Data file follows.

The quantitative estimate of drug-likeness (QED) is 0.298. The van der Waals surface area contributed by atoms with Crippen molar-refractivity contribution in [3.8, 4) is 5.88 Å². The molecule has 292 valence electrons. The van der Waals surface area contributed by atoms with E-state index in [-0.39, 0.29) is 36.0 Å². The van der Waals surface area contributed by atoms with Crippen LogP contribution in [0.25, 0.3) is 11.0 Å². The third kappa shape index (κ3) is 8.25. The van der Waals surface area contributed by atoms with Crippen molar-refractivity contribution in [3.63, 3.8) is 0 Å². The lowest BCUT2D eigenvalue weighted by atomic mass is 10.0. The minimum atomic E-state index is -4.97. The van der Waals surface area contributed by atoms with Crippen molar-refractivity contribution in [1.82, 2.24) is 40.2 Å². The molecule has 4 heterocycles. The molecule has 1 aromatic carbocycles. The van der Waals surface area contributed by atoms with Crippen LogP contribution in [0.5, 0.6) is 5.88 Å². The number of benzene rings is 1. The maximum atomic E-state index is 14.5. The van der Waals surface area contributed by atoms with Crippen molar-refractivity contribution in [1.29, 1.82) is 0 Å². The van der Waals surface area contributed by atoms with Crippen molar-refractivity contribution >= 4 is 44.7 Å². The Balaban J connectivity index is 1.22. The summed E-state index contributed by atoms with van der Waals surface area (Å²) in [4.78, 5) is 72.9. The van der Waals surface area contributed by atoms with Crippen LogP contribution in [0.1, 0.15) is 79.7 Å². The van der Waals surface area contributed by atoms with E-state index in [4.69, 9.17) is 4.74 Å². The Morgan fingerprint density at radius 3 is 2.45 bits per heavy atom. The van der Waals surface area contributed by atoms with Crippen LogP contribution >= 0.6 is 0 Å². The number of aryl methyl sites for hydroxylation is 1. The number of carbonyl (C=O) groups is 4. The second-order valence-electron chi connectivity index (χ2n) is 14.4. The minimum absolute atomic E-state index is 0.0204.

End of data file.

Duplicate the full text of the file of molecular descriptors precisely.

The quantitative estimate of drug-likeness (QED) is 0.298. The van der Waals surface area contributed by atoms with Crippen molar-refractivity contribution in [3.8, 4) is 5.88 Å². The molecule has 292 valence electrons. The van der Waals surface area contributed by atoms with E-state index in [-0.39, 0.29) is 36.0 Å². The van der Waals surface area contributed by atoms with Crippen LogP contribution in [0.25, 0.3) is 11.0 Å². The third kappa shape index (κ3) is 8.25. The van der Waals surface area contributed by atoms with Crippen molar-refractivity contribution in [3.63, 3.8) is 0 Å². The lowest BCUT2D eigenvalue weighted by atomic mass is 10.0. The minimum atomic E-state index is -4.97. The van der Waals surface area contributed by atoms with Crippen molar-refractivity contribution in [1.82, 2.24) is 40.2 Å². The molecule has 4 heterocycles. The molecule has 1 aromatic carbocycles. The van der Waals surface area contributed by atoms with Crippen LogP contribution in [0.5, 0.6) is 5.88 Å². The number of benzene rings is 1. The maximum atomic E-state index is 14.5. The van der Waals surface area contributed by atoms with Crippen molar-refractivity contribution in [1.29, 1.82) is 0 Å². The van der Waals surface area contributed by atoms with Crippen molar-refractivity contribution >= 4 is 44.7 Å². The Balaban J connectivity index is 1.22. The summed E-state index contributed by atoms with van der Waals surface area (Å²) in [4.78, 5) is 72.9. The van der Waals surface area contributed by atoms with Crippen LogP contribution in [0.1, 0.15) is 79.7 Å². The van der Waals surface area contributed by atoms with E-state index in [4.69, 9.17) is 4.74 Å². The Morgan fingerprint density at radius 3 is 2.45 bits per heavy atom. The van der Waals surface area contributed by atoms with Crippen LogP contribution >= 0.6 is 0 Å². The number of aryl methyl sites for hydroxylation is 1. The number of carbonyl (C=O) groups is 4. The second-order valence-electron chi connectivity index (χ2n) is 14.4. The minimum absolute atomic E-state index is 0.0204.